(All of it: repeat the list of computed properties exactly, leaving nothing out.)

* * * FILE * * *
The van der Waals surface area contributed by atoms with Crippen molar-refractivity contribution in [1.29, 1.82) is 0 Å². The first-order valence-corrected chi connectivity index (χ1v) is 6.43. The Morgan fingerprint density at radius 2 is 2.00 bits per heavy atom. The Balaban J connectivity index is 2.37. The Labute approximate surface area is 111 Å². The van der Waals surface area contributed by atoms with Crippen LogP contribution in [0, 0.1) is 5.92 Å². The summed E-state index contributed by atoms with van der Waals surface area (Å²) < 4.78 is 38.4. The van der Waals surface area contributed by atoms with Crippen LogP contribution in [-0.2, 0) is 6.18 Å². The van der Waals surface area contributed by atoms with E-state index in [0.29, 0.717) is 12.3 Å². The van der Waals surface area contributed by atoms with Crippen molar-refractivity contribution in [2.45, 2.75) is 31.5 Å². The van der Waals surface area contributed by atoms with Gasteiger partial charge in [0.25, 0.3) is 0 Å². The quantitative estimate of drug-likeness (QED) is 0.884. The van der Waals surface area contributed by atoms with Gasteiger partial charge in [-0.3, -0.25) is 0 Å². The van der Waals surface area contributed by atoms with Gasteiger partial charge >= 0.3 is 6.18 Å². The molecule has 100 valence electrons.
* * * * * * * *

The van der Waals surface area contributed by atoms with Crippen molar-refractivity contribution in [1.29, 1.82) is 0 Å². The first-order valence-corrected chi connectivity index (χ1v) is 6.43. The Morgan fingerprint density at radius 2 is 2.00 bits per heavy atom. The Balaban J connectivity index is 2.37. The Labute approximate surface area is 111 Å². The van der Waals surface area contributed by atoms with Crippen LogP contribution in [0, 0.1) is 5.92 Å². The summed E-state index contributed by atoms with van der Waals surface area (Å²) < 4.78 is 38.4. The van der Waals surface area contributed by atoms with Crippen LogP contribution in [-0.2, 0) is 6.18 Å². The van der Waals surface area contributed by atoms with E-state index in [0.29, 0.717) is 12.3 Å². The van der Waals surface area contributed by atoms with Crippen molar-refractivity contribution in [2.45, 2.75) is 31.5 Å². The van der Waals surface area contributed by atoms with Gasteiger partial charge in [0.25, 0.3) is 0 Å². The quantitative estimate of drug-likeness (QED) is 0.884. The van der Waals surface area contributed by atoms with Gasteiger partial charge in [-0.3, -0.25) is 0 Å². The van der Waals surface area contributed by atoms with Gasteiger partial charge >= 0.3 is 6.18 Å². The molecule has 100 valence electrons.